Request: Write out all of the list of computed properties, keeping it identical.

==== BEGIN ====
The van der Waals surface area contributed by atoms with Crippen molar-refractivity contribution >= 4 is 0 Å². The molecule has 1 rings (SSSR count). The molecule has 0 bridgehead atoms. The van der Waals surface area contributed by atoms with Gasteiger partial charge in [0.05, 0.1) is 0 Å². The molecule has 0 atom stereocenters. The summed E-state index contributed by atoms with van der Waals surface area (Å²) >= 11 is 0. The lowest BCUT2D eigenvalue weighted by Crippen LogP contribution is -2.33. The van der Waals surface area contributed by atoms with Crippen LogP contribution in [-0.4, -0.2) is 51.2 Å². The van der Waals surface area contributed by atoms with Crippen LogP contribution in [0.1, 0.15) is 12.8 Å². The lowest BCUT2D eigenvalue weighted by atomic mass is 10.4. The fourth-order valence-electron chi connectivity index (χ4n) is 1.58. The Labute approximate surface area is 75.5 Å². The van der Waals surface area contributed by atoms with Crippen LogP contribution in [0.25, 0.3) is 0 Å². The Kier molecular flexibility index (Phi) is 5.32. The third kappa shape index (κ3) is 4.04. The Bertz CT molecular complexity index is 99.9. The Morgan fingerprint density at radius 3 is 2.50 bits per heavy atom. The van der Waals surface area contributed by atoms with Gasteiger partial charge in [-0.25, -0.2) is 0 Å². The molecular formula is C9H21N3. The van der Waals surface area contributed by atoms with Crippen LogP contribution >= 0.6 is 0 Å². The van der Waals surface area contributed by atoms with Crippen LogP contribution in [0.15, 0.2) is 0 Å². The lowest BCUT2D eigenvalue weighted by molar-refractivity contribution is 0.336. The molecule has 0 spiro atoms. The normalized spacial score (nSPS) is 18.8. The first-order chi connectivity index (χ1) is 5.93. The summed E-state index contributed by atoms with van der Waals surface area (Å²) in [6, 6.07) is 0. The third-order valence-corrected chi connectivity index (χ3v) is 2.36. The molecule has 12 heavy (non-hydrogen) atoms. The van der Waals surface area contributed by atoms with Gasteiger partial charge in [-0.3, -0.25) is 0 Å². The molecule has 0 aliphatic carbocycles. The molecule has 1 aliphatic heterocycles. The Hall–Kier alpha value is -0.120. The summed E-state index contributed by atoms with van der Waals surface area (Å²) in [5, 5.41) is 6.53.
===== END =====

The van der Waals surface area contributed by atoms with Crippen molar-refractivity contribution >= 4 is 0 Å². The molecule has 1 rings (SSSR count). The molecule has 0 bridgehead atoms. The van der Waals surface area contributed by atoms with Gasteiger partial charge in [0.05, 0.1) is 0 Å². The molecule has 0 atom stereocenters. The summed E-state index contributed by atoms with van der Waals surface area (Å²) >= 11 is 0. The lowest BCUT2D eigenvalue weighted by Crippen LogP contribution is -2.33. The van der Waals surface area contributed by atoms with Crippen LogP contribution in [-0.4, -0.2) is 51.2 Å². The van der Waals surface area contributed by atoms with Crippen LogP contribution in [0.1, 0.15) is 12.8 Å². The lowest BCUT2D eigenvalue weighted by atomic mass is 10.4. The fourth-order valence-electron chi connectivity index (χ4n) is 1.58. The Labute approximate surface area is 75.5 Å². The van der Waals surface area contributed by atoms with Crippen LogP contribution in [0.25, 0.3) is 0 Å². The Kier molecular flexibility index (Phi) is 5.32. The third kappa shape index (κ3) is 4.04. The Bertz CT molecular complexity index is 99.9. The Morgan fingerprint density at radius 3 is 2.50 bits per heavy atom. The van der Waals surface area contributed by atoms with Gasteiger partial charge in [-0.25, -0.2) is 0 Å². The molecular formula is C9H21N3. The van der Waals surface area contributed by atoms with Crippen LogP contribution >= 0.6 is 0 Å². The van der Waals surface area contributed by atoms with Crippen LogP contribution in [0.15, 0.2) is 0 Å². The lowest BCUT2D eigenvalue weighted by molar-refractivity contribution is 0.336. The molecule has 0 spiro atoms. The normalized spacial score (nSPS) is 18.8. The first-order chi connectivity index (χ1) is 5.93. The summed E-state index contributed by atoms with van der Waals surface area (Å²) in [6, 6.07) is 0. The third-order valence-corrected chi connectivity index (χ3v) is 2.36. The molecule has 12 heavy (non-hydrogen) atoms. The van der Waals surface area contributed by atoms with Gasteiger partial charge in [-0.3, -0.25) is 0 Å². The molecule has 0 aliphatic carbocycles. The molecule has 1 aliphatic heterocycles. The Hall–Kier alpha value is -0.120. The summed E-state index contributed by atoms with van der Waals surface area (Å²) in [5, 5.41) is 6.53.